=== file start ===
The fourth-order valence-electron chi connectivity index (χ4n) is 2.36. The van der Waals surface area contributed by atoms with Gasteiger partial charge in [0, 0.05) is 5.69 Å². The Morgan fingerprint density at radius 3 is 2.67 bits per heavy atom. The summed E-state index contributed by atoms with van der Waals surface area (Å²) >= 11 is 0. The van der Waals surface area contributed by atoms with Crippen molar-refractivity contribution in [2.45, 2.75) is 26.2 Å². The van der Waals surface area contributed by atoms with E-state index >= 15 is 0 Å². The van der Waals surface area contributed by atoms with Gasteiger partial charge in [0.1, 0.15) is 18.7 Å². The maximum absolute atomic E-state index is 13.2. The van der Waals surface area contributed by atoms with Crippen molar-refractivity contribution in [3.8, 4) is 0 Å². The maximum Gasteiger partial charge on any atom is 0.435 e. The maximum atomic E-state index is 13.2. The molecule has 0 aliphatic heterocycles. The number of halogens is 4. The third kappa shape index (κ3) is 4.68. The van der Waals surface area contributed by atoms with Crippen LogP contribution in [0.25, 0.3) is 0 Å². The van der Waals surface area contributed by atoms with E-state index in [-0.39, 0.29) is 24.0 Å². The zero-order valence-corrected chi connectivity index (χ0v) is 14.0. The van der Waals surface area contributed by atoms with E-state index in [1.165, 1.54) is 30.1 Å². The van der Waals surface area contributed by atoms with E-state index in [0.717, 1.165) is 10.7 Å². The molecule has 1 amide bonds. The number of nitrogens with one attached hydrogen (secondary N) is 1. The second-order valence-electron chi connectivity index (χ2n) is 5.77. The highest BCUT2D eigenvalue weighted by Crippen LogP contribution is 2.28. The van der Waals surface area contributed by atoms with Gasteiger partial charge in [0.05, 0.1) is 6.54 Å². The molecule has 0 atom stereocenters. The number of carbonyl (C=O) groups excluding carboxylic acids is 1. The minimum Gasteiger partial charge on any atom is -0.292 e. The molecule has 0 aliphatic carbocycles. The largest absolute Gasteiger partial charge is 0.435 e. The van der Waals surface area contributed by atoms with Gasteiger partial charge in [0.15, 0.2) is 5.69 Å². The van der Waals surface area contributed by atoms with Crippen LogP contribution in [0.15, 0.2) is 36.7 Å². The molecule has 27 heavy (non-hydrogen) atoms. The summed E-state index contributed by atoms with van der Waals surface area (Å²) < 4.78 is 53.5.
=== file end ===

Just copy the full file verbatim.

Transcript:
The fourth-order valence-electron chi connectivity index (χ4n) is 2.36. The van der Waals surface area contributed by atoms with Gasteiger partial charge in [0, 0.05) is 5.69 Å². The Morgan fingerprint density at radius 3 is 2.67 bits per heavy atom. The summed E-state index contributed by atoms with van der Waals surface area (Å²) >= 11 is 0. The van der Waals surface area contributed by atoms with Crippen molar-refractivity contribution in [2.45, 2.75) is 26.2 Å². The van der Waals surface area contributed by atoms with E-state index >= 15 is 0 Å². The van der Waals surface area contributed by atoms with Gasteiger partial charge in [0.1, 0.15) is 18.7 Å². The maximum absolute atomic E-state index is 13.2. The van der Waals surface area contributed by atoms with Crippen molar-refractivity contribution in [3.8, 4) is 0 Å². The maximum Gasteiger partial charge on any atom is 0.435 e. The maximum atomic E-state index is 13.2. The molecule has 0 aliphatic heterocycles. The number of halogens is 4. The third kappa shape index (κ3) is 4.68. The van der Waals surface area contributed by atoms with Crippen LogP contribution in [0.25, 0.3) is 0 Å². The van der Waals surface area contributed by atoms with E-state index in [-0.39, 0.29) is 24.0 Å². The zero-order valence-corrected chi connectivity index (χ0v) is 14.0. The van der Waals surface area contributed by atoms with E-state index in [1.165, 1.54) is 30.1 Å². The van der Waals surface area contributed by atoms with E-state index in [0.717, 1.165) is 10.7 Å². The molecule has 1 amide bonds. The number of nitrogens with one attached hydrogen (secondary N) is 1. The second-order valence-electron chi connectivity index (χ2n) is 5.77. The highest BCUT2D eigenvalue weighted by Crippen LogP contribution is 2.28. The van der Waals surface area contributed by atoms with Gasteiger partial charge in [0.05, 0.1) is 6.54 Å². The molecule has 0 atom stereocenters. The number of carbonyl (C=O) groups excluding carboxylic acids is 1. The minimum Gasteiger partial charge on any atom is -0.292 e. The molecule has 0 aliphatic carbocycles. The largest absolute Gasteiger partial charge is 0.435 e. The van der Waals surface area contributed by atoms with Gasteiger partial charge in [0.15, 0.2) is 5.69 Å². The van der Waals surface area contributed by atoms with Crippen LogP contribution in [0.15, 0.2) is 36.7 Å². The molecule has 27 heavy (non-hydrogen) atoms. The summed E-state index contributed by atoms with van der Waals surface area (Å²) < 4.78 is 53.5.